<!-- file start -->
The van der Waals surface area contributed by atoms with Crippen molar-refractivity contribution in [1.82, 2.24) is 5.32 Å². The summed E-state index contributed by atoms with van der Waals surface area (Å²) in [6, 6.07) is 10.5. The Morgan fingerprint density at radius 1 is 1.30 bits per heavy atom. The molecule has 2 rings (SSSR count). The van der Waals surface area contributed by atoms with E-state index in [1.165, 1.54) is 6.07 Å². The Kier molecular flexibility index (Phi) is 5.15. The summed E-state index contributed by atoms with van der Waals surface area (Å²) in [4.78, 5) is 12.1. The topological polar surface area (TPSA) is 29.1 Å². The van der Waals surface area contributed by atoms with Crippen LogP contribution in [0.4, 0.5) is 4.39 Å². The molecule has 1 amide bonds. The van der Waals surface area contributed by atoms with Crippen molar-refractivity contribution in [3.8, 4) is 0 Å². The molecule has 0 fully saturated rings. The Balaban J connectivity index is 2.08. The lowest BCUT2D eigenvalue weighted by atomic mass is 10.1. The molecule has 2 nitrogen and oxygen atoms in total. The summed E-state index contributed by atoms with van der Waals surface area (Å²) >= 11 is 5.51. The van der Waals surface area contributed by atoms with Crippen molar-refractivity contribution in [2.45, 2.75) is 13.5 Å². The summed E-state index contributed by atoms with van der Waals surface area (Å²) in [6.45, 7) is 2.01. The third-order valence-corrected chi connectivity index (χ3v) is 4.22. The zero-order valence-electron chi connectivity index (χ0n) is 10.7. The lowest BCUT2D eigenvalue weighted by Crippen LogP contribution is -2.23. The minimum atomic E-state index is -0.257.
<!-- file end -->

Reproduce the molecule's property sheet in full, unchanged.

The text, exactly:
The van der Waals surface area contributed by atoms with Crippen molar-refractivity contribution in [1.82, 2.24) is 5.32 Å². The summed E-state index contributed by atoms with van der Waals surface area (Å²) in [6, 6.07) is 10.5. The Morgan fingerprint density at radius 1 is 1.30 bits per heavy atom. The molecule has 2 rings (SSSR count). The van der Waals surface area contributed by atoms with E-state index in [1.165, 1.54) is 6.07 Å². The Kier molecular flexibility index (Phi) is 5.15. The summed E-state index contributed by atoms with van der Waals surface area (Å²) in [4.78, 5) is 12.1. The topological polar surface area (TPSA) is 29.1 Å². The van der Waals surface area contributed by atoms with Crippen LogP contribution in [0.4, 0.5) is 4.39 Å². The molecule has 1 amide bonds. The van der Waals surface area contributed by atoms with Crippen molar-refractivity contribution in [3.8, 4) is 0 Å². The molecule has 0 fully saturated rings. The Balaban J connectivity index is 2.08. The lowest BCUT2D eigenvalue weighted by atomic mass is 10.1. The molecule has 2 nitrogen and oxygen atoms in total. The summed E-state index contributed by atoms with van der Waals surface area (Å²) >= 11 is 5.51. The van der Waals surface area contributed by atoms with Crippen molar-refractivity contribution in [2.45, 2.75) is 13.5 Å². The summed E-state index contributed by atoms with van der Waals surface area (Å²) in [6.45, 7) is 2.01. The third-order valence-corrected chi connectivity index (χ3v) is 4.22. The zero-order valence-electron chi connectivity index (χ0n) is 10.7. The lowest BCUT2D eigenvalue weighted by Crippen LogP contribution is -2.23. The minimum atomic E-state index is -0.257.